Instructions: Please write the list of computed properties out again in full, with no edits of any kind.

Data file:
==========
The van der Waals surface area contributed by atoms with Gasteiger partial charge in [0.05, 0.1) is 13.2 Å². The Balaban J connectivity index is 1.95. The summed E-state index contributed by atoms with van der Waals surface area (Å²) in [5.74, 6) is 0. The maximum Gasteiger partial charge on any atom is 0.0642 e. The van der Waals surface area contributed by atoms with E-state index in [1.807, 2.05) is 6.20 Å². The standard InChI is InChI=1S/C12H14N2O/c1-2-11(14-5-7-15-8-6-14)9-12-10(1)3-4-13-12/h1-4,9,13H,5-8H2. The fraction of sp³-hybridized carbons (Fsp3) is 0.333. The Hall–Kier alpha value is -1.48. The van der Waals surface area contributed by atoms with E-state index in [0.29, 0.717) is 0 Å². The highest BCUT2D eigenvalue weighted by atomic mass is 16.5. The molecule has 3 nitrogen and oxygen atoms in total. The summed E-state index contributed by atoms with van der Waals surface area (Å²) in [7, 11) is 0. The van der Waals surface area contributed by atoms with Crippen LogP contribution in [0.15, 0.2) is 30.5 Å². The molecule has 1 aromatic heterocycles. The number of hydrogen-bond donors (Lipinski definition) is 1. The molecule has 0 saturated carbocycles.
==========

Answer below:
The van der Waals surface area contributed by atoms with Gasteiger partial charge in [0.05, 0.1) is 13.2 Å². The Balaban J connectivity index is 1.95. The summed E-state index contributed by atoms with van der Waals surface area (Å²) in [5.74, 6) is 0. The maximum Gasteiger partial charge on any atom is 0.0642 e. The van der Waals surface area contributed by atoms with E-state index in [1.807, 2.05) is 6.20 Å². The standard InChI is InChI=1S/C12H14N2O/c1-2-11(14-5-7-15-8-6-14)9-12-10(1)3-4-13-12/h1-4,9,13H,5-8H2. The fraction of sp³-hybridized carbons (Fsp3) is 0.333. The Hall–Kier alpha value is -1.48. The van der Waals surface area contributed by atoms with E-state index in [0.29, 0.717) is 0 Å². The highest BCUT2D eigenvalue weighted by atomic mass is 16.5. The molecule has 3 nitrogen and oxygen atoms in total. The summed E-state index contributed by atoms with van der Waals surface area (Å²) in [7, 11) is 0. The van der Waals surface area contributed by atoms with Crippen LogP contribution in [0.15, 0.2) is 30.5 Å². The molecule has 1 aromatic heterocycles. The number of hydrogen-bond donors (Lipinski definition) is 1. The molecule has 0 saturated carbocycles.